What is graduate medical education?

GME is simply the clinical training that follows graduation from medical school (undergraduate medical education); i.e. residency and fellowship.


Other examples:

http://www.hmc.psu.edu/ume/

http://www.utsouthwestern.edu/utsw/home/med/curricul/index.html

http://dms.dartmouth.edu/cfm/education/UME.shtml

http://www.med.mun.ca/ugme/

http://hsc.unm.edu/som/education/ume/
 

efex101

attending
Moderator Emeritus
10+ Year Member
15+ Year Member
Joined
Apr 20, 2002
Messages
2,713
Reaction score
74
In Europe you study medicine right after high school. In the US you first must go to college (university) and study for four years in anything you like (psychology, biology, sociology, etc) although there are some classes you *must* have before starting medical school like organic chemistry, physics, etc...and then AFTER your diploma you apply for medical school another four years in the US after which you do residency. The shortest path to be completely done in the US from high school to a working paid job as a family medicine doctor or internal medicine is 11 years.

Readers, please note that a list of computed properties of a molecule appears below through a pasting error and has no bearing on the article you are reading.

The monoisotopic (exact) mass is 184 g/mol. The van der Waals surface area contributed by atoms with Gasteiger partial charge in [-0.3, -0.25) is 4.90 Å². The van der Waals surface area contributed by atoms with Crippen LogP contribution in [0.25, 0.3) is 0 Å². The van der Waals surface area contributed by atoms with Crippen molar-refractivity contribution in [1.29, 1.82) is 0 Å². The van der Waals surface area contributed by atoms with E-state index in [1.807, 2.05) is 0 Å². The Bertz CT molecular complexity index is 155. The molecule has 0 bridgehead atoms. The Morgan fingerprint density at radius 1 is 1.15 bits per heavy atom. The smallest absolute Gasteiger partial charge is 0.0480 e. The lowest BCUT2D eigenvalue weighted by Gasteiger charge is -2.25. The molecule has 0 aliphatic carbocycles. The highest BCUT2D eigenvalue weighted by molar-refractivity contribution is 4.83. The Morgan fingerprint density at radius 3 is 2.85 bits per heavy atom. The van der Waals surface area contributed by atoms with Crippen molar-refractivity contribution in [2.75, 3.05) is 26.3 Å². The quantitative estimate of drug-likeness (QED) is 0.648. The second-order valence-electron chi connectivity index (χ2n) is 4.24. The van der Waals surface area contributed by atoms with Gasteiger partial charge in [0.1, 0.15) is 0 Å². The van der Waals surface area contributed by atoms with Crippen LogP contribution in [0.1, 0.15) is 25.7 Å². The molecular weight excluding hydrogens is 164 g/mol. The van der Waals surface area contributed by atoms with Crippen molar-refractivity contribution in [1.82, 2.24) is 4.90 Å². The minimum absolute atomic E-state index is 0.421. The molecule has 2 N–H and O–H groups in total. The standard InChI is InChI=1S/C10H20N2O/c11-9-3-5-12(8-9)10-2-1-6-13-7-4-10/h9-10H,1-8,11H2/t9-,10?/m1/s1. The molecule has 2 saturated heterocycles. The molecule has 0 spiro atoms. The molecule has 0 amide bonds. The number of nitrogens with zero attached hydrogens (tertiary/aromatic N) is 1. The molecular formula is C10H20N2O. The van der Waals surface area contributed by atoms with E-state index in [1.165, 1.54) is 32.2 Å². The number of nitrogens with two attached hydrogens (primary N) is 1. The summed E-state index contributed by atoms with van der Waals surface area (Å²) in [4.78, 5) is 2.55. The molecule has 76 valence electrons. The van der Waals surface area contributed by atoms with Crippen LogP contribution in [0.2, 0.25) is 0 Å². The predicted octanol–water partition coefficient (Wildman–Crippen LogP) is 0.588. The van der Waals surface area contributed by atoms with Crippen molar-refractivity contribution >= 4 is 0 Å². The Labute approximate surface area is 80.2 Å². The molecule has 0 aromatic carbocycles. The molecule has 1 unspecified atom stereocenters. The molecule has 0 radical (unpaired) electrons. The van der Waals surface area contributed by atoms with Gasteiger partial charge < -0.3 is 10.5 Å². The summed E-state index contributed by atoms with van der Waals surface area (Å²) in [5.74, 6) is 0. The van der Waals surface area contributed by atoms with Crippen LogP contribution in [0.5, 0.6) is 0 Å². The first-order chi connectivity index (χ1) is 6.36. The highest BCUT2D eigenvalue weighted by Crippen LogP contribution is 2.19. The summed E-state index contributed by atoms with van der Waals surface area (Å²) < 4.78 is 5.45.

Enhancer

New Member
10+ Year Member
Joined
Jan 14, 2007
Messages
2
Reaction score
0
In Germany after highschool you immediately can study medicine in university if you have good marks or if you dont have good marks you have to wait some years until you get accepted.

In the university the first two years are pre-clinical, there you learn stuff like chemistry, physics, physiology, anatomy, biochemistry, sociology, psychology and biology.

After these 2 years of pre-clinic you have to succeed in an exam which is called "First Doctor Exam".

If you were successfull you have 4 years of studying left in the university. This is the clinical period. There you learn subjects like Pathology, Statistics, Human genetics, Internal, Pharmacology, Radiology, Clinical Chemistry Microbiology, Surgery, Dermatology , Pediatrics.. and some other.